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Suzanne Bond (301) 734-5175
Angela Harless (202) 720-4623


WASHINGTON, Jan. 6, 2009--The U.S. Department of Agriculture's Animal and Plant Health Inspection Service (APHIS) will execute the eradication of the Asian longhorned beetle (ALB) from Central Massachusetts as a result of the finding of no significant impact from the recently completed environmental assessment. Infested tree removals in the Massachusetts regulated area currently are scheduled to begin the week of Jan. 5, 2009, weather permitting.

The eradication program consists of establishing a quarantine zone around the infestation, cutting and chipping infested trees, possibly removing selected host trees that are in proximity to infested trees, grinding or treating stumps of ALB-infested trees with herbicide to stop resprouting and chemically treating exposed host trees with imidacloprid via trunk and/or soil injections within a 1/2 mile of an ALB find. These actions are necessary to eradicate the ALB from Massachusetts, as well as to prevent the spread of ALB to other states.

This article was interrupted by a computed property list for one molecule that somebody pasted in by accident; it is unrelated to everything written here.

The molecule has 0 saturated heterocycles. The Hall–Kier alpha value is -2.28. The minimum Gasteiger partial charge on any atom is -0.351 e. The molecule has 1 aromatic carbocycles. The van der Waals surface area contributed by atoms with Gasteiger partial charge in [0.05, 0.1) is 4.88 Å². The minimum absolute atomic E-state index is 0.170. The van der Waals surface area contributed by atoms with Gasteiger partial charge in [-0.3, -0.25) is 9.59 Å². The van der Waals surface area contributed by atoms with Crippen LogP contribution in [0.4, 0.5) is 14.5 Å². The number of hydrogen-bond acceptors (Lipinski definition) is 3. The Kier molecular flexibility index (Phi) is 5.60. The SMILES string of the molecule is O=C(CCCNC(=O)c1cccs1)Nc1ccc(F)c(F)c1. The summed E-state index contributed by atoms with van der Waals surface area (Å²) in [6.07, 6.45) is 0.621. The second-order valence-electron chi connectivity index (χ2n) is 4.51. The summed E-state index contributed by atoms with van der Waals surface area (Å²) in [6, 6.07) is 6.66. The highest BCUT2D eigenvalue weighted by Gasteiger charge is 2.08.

The environmental assessment, titled “Asian Longhorned Beetle Cooperative Eradication Program in Worcester and Middlesex counties, Massachusetts,” evaluated impacts to the human environment if no actions are taken to stop the spread of ALB in Massachusetts and the impact of host tree removal and chemical treatment within the area.

The eradication effort is designed to limit the spread of the invasive ALB and facilitate its eradication within the infested area in Massachusetts. This is critical because the ALB is potentially one of the most destructive and costly invasive species to enter the United States. The insect threatens urban and suburban shade trees and recreational and forest resources valued at hundreds of billions of dollars. The ALB also might impact such industries as maple syrup production, the forest products industries and tourism if allowed to spread.

An ALB infestation that appears to be 8 to 10 years old was discovered in Worcester County, Mass., in August 2008. The infested area is currently being delimited to determine the extent of the infestation. No ALB have been discovered in Middlesex County, which neighbors Worcester County, but that county is included in eradication planning because of its proximity to the find in Worcester and in case infestations of ALB are eventually detected there.

No host tree removals or chemical treatments to fight the infestation have taken place to date. Chemical treatments will first take place in spring 2009.

Copies of the document detailing the assessment can be obtained by writing Carole Johnson, APHIS, 4700 River Road, Unit 150, Riverdale, MD 20737 or via the Web at /plant_health/ea/alb.shtml.


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